Fundamental differences have emerged recently between the two major opposition blocs in Egypt, the coalition of opposition parties and the National Assembly for Change, over amendments to the constitution and the possible presidential candidacy of Dr. Mohammed ElBaradei, the former International Atomic Energy Agency chief, as an independent in the 2011 presidential elections.
Opposition blocs in Egypt have started forming coalitions to contest the coming parliamentary and presidential elections against the ruling party, the National Democratic Party (NDP).
The coalition of opposition parties, which consists of the four major opposition parties Wafd, Tagammu, Nasser and the Democratic Front parties, called for changing the government to a parliamentary republic where the president is the arbiter among the various powers who remains unaffiliated to any party. This opposition submitted their call at the conclusion of a three-day conference by the coalition on March 15th.
A statement from the coalition said it is demanding guarantees for free elections, including establishment of an independent judicial committee.
The statement said the committee should consist of judges who cannot be dismissed and who would manage the electoral process according to the open party-list proportional representation electoral system in which parties and independents can participate.
The statement did not mention the coalition's stance regarding ElBaradei's potential candidacy for president.
Dr. Rifaat Al-Saeed, leader of Tagammu, stated during the press conference that "contesting the elections or supporting any candidate in the upcoming presidential elections will be left to each party to make their own decision."
Mahmoud Abaza, leader of the Wafd party, said during the press conference that "the current electoral system harmed the political parties and allowed the Muslim Brotherhood to gain a huge number of seats in the parliament (88) without stating their political programs. An open party list proportional electoral system requires parties to announce their programs."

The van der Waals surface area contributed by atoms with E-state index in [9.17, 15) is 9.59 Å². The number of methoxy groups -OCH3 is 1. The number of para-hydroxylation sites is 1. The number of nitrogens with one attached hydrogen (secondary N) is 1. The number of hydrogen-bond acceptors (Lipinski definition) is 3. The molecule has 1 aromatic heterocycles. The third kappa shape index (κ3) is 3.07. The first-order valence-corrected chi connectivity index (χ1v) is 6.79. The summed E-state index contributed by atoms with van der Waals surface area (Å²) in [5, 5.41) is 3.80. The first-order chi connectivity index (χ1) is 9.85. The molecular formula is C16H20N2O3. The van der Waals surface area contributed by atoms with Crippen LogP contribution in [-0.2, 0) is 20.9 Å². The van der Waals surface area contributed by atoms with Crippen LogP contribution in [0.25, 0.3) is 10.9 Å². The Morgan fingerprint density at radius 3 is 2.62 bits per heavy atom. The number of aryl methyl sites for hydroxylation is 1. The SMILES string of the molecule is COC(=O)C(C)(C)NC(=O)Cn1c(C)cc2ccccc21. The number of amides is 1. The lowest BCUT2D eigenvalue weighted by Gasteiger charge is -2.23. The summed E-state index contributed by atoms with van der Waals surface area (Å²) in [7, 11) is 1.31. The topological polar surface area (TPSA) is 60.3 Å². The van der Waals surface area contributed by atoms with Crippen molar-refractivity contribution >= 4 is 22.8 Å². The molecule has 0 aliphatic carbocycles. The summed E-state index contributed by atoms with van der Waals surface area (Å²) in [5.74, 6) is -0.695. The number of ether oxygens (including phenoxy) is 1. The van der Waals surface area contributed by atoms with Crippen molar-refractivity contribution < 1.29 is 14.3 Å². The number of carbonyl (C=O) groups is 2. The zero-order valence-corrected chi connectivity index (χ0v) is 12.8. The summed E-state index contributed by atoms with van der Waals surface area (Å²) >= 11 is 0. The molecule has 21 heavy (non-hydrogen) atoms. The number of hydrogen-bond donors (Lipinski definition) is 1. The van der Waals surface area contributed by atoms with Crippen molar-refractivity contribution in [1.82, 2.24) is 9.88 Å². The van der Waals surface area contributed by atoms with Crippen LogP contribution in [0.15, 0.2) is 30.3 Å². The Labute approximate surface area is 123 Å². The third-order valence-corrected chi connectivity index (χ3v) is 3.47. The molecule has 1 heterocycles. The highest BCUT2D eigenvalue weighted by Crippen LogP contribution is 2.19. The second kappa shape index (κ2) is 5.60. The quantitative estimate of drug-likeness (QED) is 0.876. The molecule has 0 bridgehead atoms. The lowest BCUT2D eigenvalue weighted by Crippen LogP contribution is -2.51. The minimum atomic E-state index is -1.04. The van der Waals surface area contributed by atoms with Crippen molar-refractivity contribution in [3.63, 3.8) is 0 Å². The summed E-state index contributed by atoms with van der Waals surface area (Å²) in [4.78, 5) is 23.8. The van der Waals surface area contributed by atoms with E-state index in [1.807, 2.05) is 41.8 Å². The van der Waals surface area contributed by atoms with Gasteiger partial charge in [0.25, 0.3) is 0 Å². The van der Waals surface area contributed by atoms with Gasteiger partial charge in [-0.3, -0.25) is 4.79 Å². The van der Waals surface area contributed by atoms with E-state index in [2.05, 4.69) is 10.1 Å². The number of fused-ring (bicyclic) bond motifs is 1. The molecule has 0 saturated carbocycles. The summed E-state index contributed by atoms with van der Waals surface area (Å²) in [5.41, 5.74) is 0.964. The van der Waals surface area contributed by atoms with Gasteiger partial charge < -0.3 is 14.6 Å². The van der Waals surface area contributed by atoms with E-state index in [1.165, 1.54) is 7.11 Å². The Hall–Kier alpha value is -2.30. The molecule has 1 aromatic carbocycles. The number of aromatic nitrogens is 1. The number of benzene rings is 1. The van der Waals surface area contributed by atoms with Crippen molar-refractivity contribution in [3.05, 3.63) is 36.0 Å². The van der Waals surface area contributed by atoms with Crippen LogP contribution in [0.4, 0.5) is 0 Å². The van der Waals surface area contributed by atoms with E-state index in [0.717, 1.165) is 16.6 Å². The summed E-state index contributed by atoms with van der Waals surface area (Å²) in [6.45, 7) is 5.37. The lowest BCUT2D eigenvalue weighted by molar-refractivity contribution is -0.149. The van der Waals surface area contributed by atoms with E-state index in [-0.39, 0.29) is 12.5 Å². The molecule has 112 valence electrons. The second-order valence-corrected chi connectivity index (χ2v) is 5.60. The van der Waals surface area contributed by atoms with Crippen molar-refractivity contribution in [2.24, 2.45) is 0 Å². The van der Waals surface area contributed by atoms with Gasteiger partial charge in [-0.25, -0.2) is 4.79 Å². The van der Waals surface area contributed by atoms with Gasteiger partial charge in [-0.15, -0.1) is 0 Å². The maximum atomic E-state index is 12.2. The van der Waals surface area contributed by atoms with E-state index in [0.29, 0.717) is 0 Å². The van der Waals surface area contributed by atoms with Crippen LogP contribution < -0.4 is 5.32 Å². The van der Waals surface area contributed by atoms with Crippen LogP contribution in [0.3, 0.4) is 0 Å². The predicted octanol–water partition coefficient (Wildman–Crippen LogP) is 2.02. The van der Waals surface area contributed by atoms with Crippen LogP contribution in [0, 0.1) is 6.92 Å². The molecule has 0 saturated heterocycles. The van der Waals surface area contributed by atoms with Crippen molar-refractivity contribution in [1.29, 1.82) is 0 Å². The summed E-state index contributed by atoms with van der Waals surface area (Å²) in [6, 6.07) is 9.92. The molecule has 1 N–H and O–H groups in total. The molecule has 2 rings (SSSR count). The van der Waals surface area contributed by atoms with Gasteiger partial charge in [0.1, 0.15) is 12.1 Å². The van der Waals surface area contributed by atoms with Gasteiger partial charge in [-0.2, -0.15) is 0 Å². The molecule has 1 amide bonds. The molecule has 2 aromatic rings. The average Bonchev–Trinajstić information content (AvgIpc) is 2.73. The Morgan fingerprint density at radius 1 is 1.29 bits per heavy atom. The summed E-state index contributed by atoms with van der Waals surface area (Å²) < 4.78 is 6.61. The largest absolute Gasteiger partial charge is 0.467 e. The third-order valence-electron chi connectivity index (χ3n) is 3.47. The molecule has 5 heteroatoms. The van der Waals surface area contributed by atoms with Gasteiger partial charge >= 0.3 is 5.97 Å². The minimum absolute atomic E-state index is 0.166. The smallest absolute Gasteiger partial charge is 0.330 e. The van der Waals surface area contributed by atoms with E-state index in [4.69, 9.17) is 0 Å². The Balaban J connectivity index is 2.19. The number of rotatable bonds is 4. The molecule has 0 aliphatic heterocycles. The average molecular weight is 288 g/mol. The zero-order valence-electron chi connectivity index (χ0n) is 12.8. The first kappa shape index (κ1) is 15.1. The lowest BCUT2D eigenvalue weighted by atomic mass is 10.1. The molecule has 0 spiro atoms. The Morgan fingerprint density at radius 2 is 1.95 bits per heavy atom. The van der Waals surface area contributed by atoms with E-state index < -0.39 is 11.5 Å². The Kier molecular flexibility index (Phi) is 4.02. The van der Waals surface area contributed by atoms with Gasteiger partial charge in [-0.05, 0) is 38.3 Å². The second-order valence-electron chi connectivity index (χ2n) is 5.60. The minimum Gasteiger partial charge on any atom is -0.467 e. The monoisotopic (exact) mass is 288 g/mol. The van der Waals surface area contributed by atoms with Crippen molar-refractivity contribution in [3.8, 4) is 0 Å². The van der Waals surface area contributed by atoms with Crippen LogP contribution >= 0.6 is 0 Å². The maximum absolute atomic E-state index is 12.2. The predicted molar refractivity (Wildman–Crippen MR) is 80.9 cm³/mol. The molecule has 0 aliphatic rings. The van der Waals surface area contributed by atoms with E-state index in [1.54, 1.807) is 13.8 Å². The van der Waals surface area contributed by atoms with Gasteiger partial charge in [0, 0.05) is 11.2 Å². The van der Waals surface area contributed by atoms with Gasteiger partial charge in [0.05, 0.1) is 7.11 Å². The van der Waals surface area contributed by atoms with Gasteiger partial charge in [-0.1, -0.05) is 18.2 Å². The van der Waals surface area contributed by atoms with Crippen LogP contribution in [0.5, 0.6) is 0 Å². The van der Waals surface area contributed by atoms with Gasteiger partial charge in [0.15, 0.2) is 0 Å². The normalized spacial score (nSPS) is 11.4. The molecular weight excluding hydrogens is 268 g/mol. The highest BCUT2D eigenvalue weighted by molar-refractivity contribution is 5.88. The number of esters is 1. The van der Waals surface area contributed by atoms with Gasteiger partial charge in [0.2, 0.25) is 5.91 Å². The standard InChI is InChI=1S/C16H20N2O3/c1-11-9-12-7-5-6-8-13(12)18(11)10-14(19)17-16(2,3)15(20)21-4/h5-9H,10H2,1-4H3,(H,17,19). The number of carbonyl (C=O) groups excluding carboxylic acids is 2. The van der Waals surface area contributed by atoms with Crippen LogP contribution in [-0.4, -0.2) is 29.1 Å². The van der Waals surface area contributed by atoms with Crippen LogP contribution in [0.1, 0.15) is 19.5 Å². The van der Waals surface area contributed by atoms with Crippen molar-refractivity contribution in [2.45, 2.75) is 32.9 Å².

Elections for both the People's Assembly and the Shura Council are held according to a single vote system. Safwat Al-Sharif, secretary general of the ruling National Democratic Party, announced in September that the party has no intention of making amendments and holding elections based on the party-list proportional system.
In a statement to Al-Shorfa, law professor Dr. Yahya Al-Gamal commented on the demands of the opposition saying that "the quest for a separation and a balance of the powers in Egypt has become a necessity, especially because the constitution currently invests all the powers in the president's hands without giving such powers to the legislative branch represented by the parliament, or the judiciary, as is the case in other countries such as the United States and Germany."
Al-Gamal called on all the opposition forces to agree on a list of constitutional amendments to guarantee the freedom of forming political parties and a peaceful transfer of power.
The conference was convened amid disagreements over whether to invite Dr. Mohammed ElBaradei, who is supported by the Democratic Front party, and the Muslim Brotherhood. ElBaradei was not invited because he is not a member of any of the opposition parties.
One of the leading figures in Tagammu, Hussein Abdul Razzaq, told Al-Shorfa "the ideas and the principles of the coalition of opposition parties were stated publicly, and it welcomes any public personality or political movement to join it."
However, the conference sent a message that it does not support ElBaradei's candidacy, and it disagrees with reforms proposed by the National Assembly for Change, which was formed by ElBaradei on February 23rd.
The National Assembly for Change is composed of a number of opposition parties, including Ghad and Democratic Front parties, as well as the April 6th movement and many other public figures such as the journalist Hamdi Qindil and the novelist Alaa Al-Aswani.
The founding statement of the Assembly stated that it has two objectives. The first one is to make amendments to the constitution to guarantee social and political justice, and the second one is to ensure transparency in the upcoming elections.
The campaign outlined seven conditions for fairness in the elections, including ending the state of emergency, judicial oversight of the elections, allowing civil society organizations to monitor the elections, and limiting the presidency to two terms."
Dr. Hassan Nafaa, general coordinator of the National Assembly for Change, told Al-Shorfa, "We are not against President Hosni Mubarak or Gamal Mubarak. All that we are asking for is the right of the Egyptian people to choose their leaders in a fair and transparent manner."
He criticised the opposition parties which have "agreed on the superficialities" of the Egyptian political system and explained that the recent conference of the parties did issue clear steps for reforms.
He added that the campaign is not limited to supporting El-Baradei as some believe. Its main objective is to achieve a democratic system that ensures a peaceful rotation of power by means of free elections. The campaign is seeking to collect one million signatures from all the governorates of Egypt for the founding document of the Assembly.